It is not only the threat that Fleance's escape from death poses for Macbeth, but it is also the fact that the witches' predictions have verity. Now, for Macbeth "Nothing is what is not," and Macbeth's anxiety and paranoia increase, for if Fleance lives, so may Birnam Wood move.
Macbeth's perception of reality and fantasy seem to merge now and as "blood will have blood," the more that Macbeth becomes mired in his bloody deeds, the more horrified and violent he becomes as the pressure to dissemble and to eliminate his enemies presses upon him. For, after he learns that Fleance has escaped death, Macbeth, in his horror, begins to see the ghost of Banquo and imagines him seated at the table with the guests. To the dismayed guests, Lady Macbeth excuses her husband's behavior as an old childhood delusion that recurs on occasion so they depart. After they leave, Macbeth tells his wife that his fears come from lack of experience and will harden with further malevolent deeds
...My strange and self-abuse
Is the initiate fear that wants hard use.
We are yet but young in deed.
Furthermore, he decides to visit the witches again.
Fleance's escape is necessary for the fullfilment of the witches prophecy. Banquo gets murdered, Macbeth must face the inevitable, that Banquo's heirs will command the throne one day. Fleance, being Banquo's son will set this process in motion with his actions in the future.
Fleance's escape insures that Macbeth will never be satisfied with his crown, he will never feel that he has achieved true success. He already feels that he has murdered for Banquo's heirs. He holds an empty septer and a fruitless crown. Macbeth has no children, so therefore, he feels that his reign will be too short and constantly threatened because of Fleance.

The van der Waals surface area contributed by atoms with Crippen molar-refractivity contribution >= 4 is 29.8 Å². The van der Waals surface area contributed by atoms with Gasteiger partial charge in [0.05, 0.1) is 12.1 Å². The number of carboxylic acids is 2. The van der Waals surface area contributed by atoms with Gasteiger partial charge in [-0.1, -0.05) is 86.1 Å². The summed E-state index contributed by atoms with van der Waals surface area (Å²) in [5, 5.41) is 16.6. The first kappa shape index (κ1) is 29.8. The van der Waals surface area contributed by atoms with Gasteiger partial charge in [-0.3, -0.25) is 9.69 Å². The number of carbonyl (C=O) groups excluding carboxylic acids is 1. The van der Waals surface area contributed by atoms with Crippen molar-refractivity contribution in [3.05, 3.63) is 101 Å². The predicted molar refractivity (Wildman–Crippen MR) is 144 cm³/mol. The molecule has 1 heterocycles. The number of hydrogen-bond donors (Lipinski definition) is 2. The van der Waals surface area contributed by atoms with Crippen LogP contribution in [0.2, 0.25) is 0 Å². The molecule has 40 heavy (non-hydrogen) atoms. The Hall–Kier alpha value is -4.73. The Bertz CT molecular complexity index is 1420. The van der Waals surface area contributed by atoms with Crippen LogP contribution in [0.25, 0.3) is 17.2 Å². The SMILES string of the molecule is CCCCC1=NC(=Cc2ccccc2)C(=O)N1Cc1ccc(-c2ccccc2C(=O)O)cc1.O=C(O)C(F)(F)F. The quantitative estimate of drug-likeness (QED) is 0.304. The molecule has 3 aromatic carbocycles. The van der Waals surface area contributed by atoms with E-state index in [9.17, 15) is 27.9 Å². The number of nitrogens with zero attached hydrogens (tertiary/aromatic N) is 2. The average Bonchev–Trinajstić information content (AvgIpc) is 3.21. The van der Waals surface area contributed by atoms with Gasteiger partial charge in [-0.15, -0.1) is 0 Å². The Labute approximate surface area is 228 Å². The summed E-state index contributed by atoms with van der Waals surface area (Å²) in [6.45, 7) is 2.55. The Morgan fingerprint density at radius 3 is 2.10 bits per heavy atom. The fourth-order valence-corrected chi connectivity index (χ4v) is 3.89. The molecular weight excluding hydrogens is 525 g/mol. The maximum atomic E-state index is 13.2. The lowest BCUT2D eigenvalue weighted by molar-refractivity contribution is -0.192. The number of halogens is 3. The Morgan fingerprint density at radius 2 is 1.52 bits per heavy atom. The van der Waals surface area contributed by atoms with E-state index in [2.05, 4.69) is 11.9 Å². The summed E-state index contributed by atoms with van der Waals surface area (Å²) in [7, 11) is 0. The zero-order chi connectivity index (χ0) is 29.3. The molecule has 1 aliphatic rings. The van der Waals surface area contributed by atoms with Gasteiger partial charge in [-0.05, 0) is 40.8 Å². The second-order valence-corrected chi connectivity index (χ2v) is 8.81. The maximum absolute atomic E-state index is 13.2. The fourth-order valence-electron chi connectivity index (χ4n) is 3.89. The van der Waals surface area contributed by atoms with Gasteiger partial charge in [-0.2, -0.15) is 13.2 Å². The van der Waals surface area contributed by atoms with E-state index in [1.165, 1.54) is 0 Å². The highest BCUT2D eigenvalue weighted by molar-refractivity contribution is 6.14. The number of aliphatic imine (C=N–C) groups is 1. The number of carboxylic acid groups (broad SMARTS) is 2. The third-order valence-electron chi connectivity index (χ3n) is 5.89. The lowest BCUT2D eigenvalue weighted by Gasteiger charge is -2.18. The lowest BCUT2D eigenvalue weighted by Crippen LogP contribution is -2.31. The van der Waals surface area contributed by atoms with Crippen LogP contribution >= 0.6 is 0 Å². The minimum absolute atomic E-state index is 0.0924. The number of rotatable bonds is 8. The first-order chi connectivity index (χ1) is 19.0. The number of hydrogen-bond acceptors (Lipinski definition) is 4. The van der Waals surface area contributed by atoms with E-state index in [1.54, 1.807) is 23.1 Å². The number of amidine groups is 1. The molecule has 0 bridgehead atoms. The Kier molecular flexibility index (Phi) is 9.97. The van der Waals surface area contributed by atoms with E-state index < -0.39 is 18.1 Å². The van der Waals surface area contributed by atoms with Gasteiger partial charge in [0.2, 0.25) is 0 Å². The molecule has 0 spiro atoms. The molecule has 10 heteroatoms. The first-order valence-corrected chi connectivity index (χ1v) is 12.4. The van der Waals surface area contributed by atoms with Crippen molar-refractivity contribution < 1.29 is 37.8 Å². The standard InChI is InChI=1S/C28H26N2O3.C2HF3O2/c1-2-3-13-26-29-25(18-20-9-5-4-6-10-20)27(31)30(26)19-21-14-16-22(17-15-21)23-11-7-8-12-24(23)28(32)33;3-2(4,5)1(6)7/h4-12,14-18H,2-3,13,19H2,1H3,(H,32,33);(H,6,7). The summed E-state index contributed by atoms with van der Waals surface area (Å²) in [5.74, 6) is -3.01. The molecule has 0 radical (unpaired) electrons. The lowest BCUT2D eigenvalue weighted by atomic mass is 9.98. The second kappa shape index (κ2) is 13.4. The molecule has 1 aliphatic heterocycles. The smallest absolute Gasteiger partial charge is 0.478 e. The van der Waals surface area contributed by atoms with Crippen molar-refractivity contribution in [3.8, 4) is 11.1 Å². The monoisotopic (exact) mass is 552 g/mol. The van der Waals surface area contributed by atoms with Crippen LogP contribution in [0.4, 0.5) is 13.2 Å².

Initially when Macbeth and Banquo met the witches, the witches told the men their future. To Macbeth, they promised the crown; to Banquo, they promised that his son would inherit the crown. Therefore, Macbeth wants Fleance killed, so that he would not feel threatened by the fact that Fleance is destined to be king. Because Fleance escapes, Macbeth cannot be content with his power. Also, his escape reinforces the witches' prophecy. Macbeth's ambition has yet to overpower destiny.
The witches prophesied that Banquo “shalt get kings.” As a result, all descendents of Banquo pose a threat to Macbeth’s reign. Fleance’s escape terrifies Macbeth. At this news, he states, “Then comes my fit again: I had else been perfect.” His survival is a symbol of good existing in the face of evil, including his father Banquo’s murder at his friend Macbeth’s order.
The witches’ prophecies seem to affect everyone who knows of them, including Banquo, who worried these “truths” were told simply “to win us to our harm.” He agrees to talk to Macbeth about the “weird sisters,” for they have been weighing on his mind. Banquo suspects Macbeth of killing Duncan and possibly even contemplates murder himself, though it is an urge Banquo manages to suppress.
Even though Fleance’s flight appears to signify hope, one question is how Fleance or his children become kings if Duncan’s sons rule after him. Perhaps Fleance does not play “most foully for't” as Macbeth does, but he may very well follow the cycle begun by the Thane of Cawdor before Macbeth. If both that thane and Macbeth betrayed the king, one wonders how Fleance’s survival will contribute to or break this cycle of treachery.